The Memorial Service for the late Professor Sid Watkins, former FIA Formula One Medical Delegate, and crusader for motor sport safety, will be held 11.30am on Friday 18th January 2013 at: St. Marylebone Parish Church 17 Marylebone Road London NW1 5LT.
Archive for November 30th, 2012
The Vettel-yellow flag story that has been whipped up in the last few days amounts to not even a hill of beans. I don’t know where the idea originated from but the Internet folk churned up a silly storm. In F1 all available weapons are used, and there is no doubt that it was in the interest of some to NOT stamp on the story. It helped to give the impression that Red Bull Racing will do anything to win. Perception is reality in F1, whether there is truth to the story or not, people will believe things if they are written in enough places. The fact that most of the people writing have no clue about the realities (because they are not a part of the circus) is something that readers need to be aware of. When he was celebrating his championship in Brazil Sebastian made the mistake of making reference to dirty tricks, which inevitably got some members of the media excited and digging for scandal. Talk to other teams and some will tell you that Red Bull rides roughshod over the Resources Restriction Agreement, and others complain about such things as Ferrari’s self-imposed penalty in Austin, so as to favour Alonso. My view on all is this is that the rules are the rules, if teams wish to use them to their advantage then that is their decision. The stakes are too high in F1 for anyone to have Sunday School morality. The only way to ensure that people play by the rules is to have proper rules. Gentlemens’ agreements do not work in a world where not everyone is a gentlemen. One or two of the teams continue to block budget caps because money is one of the weapons in F1. Thye more you have, the more you can achieve. One might suggest that these people are not confident enough in their own ability to compete on equal terms, but ultimately such judgements are irrelevant. F1 is war without the bullets and in war nations do what they feel they have to do. As carl Von Clausewitz noted “War is a conflict of great interests which is settled by bloodshed, and only in that is it different from any others. it would be better , instead of comparing it with any art, to liken it to business competition, which is also a conflict of human interests and activities.”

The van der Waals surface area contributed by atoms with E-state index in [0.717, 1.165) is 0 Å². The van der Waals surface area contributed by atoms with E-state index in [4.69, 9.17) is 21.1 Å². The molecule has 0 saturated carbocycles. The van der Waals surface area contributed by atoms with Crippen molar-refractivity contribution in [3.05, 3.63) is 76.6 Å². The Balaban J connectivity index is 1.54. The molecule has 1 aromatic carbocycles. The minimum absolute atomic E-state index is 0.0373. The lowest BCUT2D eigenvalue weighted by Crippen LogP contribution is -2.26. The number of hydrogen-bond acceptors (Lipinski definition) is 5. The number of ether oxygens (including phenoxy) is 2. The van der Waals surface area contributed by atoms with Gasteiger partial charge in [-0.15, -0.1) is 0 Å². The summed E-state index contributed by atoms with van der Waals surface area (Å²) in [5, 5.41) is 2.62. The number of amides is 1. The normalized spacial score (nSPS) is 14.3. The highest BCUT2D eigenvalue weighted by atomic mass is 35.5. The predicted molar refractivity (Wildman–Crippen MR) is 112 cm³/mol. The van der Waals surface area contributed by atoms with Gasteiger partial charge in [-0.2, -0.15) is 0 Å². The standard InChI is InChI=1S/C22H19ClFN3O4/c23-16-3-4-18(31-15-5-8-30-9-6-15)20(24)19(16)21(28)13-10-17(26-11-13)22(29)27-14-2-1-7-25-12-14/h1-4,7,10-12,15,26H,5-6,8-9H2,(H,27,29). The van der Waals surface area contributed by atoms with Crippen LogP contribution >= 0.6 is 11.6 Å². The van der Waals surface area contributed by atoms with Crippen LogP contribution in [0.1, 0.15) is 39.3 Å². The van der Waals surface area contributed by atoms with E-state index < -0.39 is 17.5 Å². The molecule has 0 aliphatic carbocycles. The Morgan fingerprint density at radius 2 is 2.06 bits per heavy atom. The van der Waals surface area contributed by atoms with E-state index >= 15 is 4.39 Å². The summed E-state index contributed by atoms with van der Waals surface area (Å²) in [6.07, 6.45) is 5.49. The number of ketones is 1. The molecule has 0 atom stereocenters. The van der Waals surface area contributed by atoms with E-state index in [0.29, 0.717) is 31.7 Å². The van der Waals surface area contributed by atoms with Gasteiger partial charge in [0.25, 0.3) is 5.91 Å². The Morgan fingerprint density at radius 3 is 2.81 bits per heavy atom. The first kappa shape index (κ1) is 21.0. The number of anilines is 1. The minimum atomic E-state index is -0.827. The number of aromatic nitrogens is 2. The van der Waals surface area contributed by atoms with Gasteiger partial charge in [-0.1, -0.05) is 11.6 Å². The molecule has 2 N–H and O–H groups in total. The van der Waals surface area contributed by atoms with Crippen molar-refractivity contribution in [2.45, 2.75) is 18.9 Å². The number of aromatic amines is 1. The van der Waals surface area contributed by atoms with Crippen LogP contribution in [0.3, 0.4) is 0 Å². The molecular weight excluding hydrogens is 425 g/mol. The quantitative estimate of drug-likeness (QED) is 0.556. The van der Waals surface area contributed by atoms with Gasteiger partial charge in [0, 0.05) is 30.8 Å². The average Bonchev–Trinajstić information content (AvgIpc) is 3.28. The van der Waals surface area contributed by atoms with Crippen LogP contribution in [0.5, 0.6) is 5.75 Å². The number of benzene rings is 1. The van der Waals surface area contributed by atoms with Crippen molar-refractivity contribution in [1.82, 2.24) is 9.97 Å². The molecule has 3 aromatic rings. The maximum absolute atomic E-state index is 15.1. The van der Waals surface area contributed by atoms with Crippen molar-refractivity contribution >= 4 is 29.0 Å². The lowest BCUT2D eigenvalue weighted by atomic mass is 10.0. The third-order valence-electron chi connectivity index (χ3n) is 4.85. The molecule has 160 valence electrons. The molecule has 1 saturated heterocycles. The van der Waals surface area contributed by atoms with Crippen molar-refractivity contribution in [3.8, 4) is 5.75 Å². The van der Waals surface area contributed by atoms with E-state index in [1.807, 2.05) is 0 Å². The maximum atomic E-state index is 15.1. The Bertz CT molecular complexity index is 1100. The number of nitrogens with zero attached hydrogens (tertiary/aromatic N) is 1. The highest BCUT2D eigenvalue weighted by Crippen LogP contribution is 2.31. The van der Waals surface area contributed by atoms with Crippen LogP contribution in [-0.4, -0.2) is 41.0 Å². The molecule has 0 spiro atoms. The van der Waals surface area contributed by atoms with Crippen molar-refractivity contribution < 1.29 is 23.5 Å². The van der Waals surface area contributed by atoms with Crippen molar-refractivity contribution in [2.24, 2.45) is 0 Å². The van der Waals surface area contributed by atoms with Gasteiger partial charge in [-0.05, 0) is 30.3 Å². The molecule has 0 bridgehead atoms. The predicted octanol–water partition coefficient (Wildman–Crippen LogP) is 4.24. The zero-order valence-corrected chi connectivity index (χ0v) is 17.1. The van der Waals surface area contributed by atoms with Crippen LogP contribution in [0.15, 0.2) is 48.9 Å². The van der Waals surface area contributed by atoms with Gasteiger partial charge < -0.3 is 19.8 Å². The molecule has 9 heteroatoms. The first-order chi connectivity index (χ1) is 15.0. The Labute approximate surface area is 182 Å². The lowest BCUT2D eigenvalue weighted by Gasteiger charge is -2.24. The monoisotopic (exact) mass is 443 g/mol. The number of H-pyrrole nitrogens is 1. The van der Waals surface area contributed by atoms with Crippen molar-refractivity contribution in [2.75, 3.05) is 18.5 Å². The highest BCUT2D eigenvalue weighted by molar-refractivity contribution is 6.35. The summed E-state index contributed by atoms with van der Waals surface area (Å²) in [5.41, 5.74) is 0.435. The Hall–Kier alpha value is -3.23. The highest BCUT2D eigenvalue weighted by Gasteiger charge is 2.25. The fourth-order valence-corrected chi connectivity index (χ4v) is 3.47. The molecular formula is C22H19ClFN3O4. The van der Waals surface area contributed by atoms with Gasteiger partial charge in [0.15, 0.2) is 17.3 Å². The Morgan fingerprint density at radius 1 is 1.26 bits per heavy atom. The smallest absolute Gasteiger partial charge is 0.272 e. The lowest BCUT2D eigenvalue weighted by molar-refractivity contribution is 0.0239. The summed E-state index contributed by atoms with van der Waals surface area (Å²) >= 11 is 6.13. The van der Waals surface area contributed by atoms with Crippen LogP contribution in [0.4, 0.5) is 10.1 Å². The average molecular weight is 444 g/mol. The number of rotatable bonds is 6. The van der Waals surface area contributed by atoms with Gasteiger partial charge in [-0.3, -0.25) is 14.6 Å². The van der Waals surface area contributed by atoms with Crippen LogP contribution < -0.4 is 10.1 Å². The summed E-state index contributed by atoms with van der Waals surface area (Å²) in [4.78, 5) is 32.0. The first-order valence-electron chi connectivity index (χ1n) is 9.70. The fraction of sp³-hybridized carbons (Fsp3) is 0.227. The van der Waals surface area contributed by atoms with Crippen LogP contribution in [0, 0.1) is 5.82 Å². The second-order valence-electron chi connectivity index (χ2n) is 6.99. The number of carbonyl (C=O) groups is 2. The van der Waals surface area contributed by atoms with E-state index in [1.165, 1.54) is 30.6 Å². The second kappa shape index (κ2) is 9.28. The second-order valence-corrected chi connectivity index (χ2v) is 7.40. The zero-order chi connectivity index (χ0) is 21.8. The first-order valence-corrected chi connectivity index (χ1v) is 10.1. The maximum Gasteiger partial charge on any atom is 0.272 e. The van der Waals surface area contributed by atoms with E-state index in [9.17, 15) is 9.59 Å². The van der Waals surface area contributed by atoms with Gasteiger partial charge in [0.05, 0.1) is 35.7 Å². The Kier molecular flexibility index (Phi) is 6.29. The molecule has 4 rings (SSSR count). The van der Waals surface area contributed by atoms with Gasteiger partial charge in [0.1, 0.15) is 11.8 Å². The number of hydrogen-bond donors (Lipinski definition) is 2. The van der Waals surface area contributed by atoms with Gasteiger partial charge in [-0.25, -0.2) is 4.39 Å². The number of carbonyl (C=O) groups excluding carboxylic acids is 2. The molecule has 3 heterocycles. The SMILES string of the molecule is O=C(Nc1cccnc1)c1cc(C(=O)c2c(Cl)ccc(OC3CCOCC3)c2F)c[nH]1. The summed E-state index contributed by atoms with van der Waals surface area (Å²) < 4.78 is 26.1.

These words appear in the front of a new book that has just been published by former Williams F1 chairman Adam Parr, called “The Art of War, Five Years in Formula One”. This is a most unusual book in that it comes in comic book form and features a foreword by Max Mosley. This is instructional in itself and makes the point that F1 is “a strange culture indeed in which people take legal action to avoid saving £10 million a year”.
It is a book with little in the way of comment on events, but they are put together in such a way as to give great insight into the world of F1. As such one does not get turned off by any feeling of sour grapes, nor bogged down in details that do not much matter. You can whisk through the story and understand the machinations. The book begins with portraits of the team principals and what Adam learned and admired about them. These are positive and that is the tone of the whole book. There is no blame, no vitriol, just observations. It is the work of a very clever man who wanted to change F1 for the better but perhaps set about doing it in the wrong way.
The drawing style is dark, with occasional red being the only non black and white element. It makes for a most unusual insight into the sport. I recommend it highly. The book is available from www.adamparr.net.